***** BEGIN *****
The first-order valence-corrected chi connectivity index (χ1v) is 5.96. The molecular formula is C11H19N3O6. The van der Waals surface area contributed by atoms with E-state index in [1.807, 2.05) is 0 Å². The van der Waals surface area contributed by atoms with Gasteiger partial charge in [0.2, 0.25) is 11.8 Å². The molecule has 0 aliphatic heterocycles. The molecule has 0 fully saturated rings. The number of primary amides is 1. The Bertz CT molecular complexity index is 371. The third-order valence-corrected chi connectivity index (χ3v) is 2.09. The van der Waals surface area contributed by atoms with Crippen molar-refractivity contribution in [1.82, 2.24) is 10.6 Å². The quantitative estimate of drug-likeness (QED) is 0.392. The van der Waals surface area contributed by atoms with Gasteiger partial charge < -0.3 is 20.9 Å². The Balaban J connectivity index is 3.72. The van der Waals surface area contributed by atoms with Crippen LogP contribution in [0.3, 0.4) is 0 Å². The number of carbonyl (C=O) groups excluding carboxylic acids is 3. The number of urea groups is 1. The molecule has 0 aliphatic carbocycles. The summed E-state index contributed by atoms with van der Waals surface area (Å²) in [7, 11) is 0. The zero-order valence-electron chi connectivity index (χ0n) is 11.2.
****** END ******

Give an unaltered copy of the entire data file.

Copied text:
The first-order valence-corrected chi connectivity index (χ1v) is 5.96. The molecular formula is C11H19N3O6. The van der Waals surface area contributed by atoms with E-state index in [1.807, 2.05) is 0 Å². The van der Waals surface area contributed by atoms with Gasteiger partial charge in [0.2, 0.25) is 11.8 Å². The molecule has 0 aliphatic heterocycles. The molecule has 0 fully saturated rings. The number of primary amides is 1. The Bertz CT molecular complexity index is 371. The third-order valence-corrected chi connectivity index (χ3v) is 2.09. The van der Waals surface area contributed by atoms with Crippen molar-refractivity contribution in [1.82, 2.24) is 10.6 Å². The quantitative estimate of drug-likeness (QED) is 0.392. The van der Waals surface area contributed by atoms with Gasteiger partial charge < -0.3 is 20.9 Å². The Balaban J connectivity index is 3.72. The van der Waals surface area contributed by atoms with Crippen LogP contribution in [0.3, 0.4) is 0 Å². The number of carbonyl (C=O) groups excluding carboxylic acids is 3. The number of urea groups is 1. The molecule has 0 aliphatic carbocycles. The summed E-state index contributed by atoms with van der Waals surface area (Å²) in [7, 11) is 0. The zero-order valence-electron chi connectivity index (χ0n) is 11.2.